Tool use is so rare in the animal kingdom that it was once believed to be a uniquely human trait. While it is now known that some non-human animal species can use tools for foraging, the rarity of this behaviour remains a puzzle. It is generally assumed that tool use played a key role in human evolution, so understanding this behaviour's ecological context, and its evolutionary roots, is of major scientific interest. A project led by researchers from the Universities of Oxford and Exeter examined the ecological significance of tool use in New Caledonian crows, a species renowned for its sophisticated tool-use behaviour. The scientists found that a substantial amount of the crows' energy intake comes from tool-derived food, highlighting the nutritional significance of their remarkable tool-use skills. A report of the research appears in this week's Science.
To trace the evolutionary origins of specific behaviours, scientists usually compare the ecologies and life histories of those species that exhibit the trait of interest, searching for common patterns and themes. "Unfortunately, this powerful technique cannot be used for studying the evolution of tool use, because there are simply too few species that are known to show this behaviour in the wild," says Dr Christian Rutz from Oxford University's Department of Zoology, who led the project. But, as he explains further, some light can still be shed on this intriguing question. "Examining the ecological context, and adaptive significance, of a species' tool-use behaviour under contemporary conditions can uncover the selection pressures that currently maintain the behaviour, and may even point to those that fostered its evolution in the past. This was the rationale of our study on New Caledonian crows."
Observing New Caledonian crows in the wild, on their home island in the South Pacific, is extremely difficult, because they are easily disturbed and live in densely forested, mountainous terrain. To gather quantitative data on the foraging behaviour and diet composition of individual crows, the scientists came up with an unconventional study approach. New Caledonian crows consume a range of foods, but require tools to extract wood-boring longhorn beetle larvae from their burrows. These larvae, with their unusual diet, have a distinct chemical fingerprint--their stable isotope profile--that can be traced in the crows' feathers and blood, enabling efficient sample collection with little or no harm to the birds. "By comparing the stable isotope profiles of the crows' tissues with those of their putative food sources, we could estimate the proportion of larvae in crow diet, providing a powerful proxy for individual tool-use dependence," explains Dr Rutz.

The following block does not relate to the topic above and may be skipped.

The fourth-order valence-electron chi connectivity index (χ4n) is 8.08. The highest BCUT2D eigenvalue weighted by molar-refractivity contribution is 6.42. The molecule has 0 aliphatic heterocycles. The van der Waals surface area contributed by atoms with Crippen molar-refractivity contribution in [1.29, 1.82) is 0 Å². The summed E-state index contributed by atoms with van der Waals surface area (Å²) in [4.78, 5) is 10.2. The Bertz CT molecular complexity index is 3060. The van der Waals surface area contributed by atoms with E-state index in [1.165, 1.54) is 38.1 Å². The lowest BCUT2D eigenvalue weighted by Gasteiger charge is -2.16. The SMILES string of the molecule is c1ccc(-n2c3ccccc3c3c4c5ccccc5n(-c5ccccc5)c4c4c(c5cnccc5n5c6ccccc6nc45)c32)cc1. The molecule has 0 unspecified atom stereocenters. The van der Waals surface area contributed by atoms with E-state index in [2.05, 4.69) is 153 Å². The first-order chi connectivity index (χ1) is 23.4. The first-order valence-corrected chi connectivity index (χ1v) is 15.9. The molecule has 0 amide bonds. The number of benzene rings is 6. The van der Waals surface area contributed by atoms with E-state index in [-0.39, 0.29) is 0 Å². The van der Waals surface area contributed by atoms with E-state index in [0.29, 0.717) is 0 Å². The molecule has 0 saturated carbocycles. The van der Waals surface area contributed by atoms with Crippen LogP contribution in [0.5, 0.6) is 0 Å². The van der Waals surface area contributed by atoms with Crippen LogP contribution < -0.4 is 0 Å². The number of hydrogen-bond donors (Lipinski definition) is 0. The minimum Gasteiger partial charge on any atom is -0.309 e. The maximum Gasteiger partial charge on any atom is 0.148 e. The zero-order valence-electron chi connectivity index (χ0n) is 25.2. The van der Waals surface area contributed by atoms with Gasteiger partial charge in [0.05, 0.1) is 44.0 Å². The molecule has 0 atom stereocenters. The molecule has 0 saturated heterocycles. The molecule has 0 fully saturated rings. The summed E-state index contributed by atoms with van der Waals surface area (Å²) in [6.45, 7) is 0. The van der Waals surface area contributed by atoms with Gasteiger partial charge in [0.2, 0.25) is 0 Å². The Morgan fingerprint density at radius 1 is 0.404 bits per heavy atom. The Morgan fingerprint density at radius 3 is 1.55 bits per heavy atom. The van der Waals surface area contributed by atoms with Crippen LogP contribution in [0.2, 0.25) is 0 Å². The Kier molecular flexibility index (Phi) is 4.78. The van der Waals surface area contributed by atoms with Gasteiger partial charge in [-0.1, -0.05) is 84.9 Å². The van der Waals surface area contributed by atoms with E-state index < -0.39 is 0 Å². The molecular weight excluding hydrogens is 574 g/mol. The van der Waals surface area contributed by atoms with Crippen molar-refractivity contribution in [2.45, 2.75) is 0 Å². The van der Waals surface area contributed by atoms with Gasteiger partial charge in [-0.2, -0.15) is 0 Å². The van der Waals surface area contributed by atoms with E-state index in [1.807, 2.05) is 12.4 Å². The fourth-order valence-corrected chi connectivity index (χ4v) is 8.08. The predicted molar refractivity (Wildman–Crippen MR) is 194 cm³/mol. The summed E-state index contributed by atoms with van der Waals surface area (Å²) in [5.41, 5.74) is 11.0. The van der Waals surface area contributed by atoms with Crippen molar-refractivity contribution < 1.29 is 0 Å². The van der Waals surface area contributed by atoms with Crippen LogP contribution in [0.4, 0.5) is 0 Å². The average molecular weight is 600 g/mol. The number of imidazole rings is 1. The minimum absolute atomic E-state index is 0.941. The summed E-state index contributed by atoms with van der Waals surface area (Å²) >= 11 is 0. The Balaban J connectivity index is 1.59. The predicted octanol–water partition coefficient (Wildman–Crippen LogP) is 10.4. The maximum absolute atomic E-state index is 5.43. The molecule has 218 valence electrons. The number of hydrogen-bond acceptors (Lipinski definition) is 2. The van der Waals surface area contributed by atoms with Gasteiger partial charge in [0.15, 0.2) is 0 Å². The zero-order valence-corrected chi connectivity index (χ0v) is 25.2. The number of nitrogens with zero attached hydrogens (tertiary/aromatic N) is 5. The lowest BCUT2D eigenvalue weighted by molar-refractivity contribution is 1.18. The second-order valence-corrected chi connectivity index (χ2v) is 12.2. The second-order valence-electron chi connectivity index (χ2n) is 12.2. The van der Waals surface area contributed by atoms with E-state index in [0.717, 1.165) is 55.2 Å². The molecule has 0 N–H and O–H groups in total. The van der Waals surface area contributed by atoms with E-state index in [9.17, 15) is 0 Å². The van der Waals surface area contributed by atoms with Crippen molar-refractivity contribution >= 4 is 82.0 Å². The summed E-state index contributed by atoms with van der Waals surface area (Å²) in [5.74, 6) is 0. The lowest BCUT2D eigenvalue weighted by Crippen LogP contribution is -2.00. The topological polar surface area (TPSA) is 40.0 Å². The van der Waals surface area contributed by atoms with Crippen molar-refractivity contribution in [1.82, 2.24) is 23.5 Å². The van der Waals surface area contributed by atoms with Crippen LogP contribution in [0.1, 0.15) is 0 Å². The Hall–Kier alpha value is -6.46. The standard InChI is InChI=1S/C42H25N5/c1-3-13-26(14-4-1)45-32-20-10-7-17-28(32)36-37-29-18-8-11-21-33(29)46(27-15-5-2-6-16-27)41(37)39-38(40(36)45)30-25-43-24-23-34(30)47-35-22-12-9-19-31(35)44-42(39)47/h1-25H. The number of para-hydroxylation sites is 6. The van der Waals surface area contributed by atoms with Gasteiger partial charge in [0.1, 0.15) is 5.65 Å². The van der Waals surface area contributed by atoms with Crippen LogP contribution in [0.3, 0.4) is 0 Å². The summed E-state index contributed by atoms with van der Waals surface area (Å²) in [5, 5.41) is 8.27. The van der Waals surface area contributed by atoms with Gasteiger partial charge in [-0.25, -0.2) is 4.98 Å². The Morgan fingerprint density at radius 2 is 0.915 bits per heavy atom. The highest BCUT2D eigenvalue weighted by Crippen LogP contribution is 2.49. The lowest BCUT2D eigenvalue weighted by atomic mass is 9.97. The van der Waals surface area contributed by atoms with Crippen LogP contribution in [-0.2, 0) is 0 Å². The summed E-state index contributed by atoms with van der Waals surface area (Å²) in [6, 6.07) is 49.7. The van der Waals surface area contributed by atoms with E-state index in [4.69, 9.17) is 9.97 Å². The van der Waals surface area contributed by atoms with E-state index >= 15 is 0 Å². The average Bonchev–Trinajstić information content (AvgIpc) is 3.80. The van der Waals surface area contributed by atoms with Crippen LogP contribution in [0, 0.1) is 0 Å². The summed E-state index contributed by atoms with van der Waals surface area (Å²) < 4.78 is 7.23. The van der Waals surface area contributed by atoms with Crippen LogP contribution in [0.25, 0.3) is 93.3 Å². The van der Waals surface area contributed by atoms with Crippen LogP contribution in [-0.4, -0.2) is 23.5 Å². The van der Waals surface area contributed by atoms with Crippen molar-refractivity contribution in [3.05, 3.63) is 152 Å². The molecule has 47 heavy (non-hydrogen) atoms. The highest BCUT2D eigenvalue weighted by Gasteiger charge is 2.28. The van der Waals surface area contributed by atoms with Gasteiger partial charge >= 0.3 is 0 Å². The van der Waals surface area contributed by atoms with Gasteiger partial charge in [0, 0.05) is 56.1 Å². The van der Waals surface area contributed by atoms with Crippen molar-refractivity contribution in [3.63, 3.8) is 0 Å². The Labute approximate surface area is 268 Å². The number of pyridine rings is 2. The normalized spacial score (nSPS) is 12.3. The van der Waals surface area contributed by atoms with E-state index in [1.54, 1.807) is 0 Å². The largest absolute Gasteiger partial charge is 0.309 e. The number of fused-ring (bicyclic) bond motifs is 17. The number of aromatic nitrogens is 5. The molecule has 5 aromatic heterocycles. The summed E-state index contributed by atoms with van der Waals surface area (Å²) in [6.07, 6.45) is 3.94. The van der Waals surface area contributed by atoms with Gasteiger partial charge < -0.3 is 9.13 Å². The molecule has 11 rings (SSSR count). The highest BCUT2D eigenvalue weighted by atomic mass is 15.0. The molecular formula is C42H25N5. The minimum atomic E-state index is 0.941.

The analysis of the samples presented further challenges. Dr Stuart Bearhop from Exeter University's School of Biosciences, who led the stable-isotope analyses, points out: "These crows are opportunistic foragers, and eat a range of different foods. The approach we used is very similar to that employed by forensic scientists trying to solve crimes, and has even appeared on CSI. We have developed very powerful statistical models that enabled us to use the unique fingerprints, or stable isotope profiles, of each food type to estimate the amount of beetle larvae consumed by individual New Caledonian crows."
The scientists found that beetle larvae are so energy rich, and full of fat, that just a few specimens can satisfy a crow's daily energy requirements, demonstrating that competent tool users can enjoy substantial rewards. "Our results show that tool use provides New Caledonian crows with access to an extremely profitable food source that is not easily exploited by beak alone," says Dr Rutz. And, Dr Bearhop adds: "This suggests that unusual foraging opportunities on the remote, tropical island of New Caledonia selected for, and currently maintain, these crows' sophisticated tool technology. Other factors have probably played a role, too, but at least we now have a much better understanding of the dietary significance of this remarkable behaviour."
The scientists believe that their novel methodological approach could prove key to investigating in the future whether particularly proficient tool users, with their privileged access to larvae, produce offspring of superior body condition, and whether a larva-rich diet has lasting effects on future survival and reproduction. "The fact that we can estimate the importance of tool use from a small tissue sample opens up exciting possibilities. This approach may even be suitable for studying other animal tool users, like chimpanzees," speculates Dr Rutz.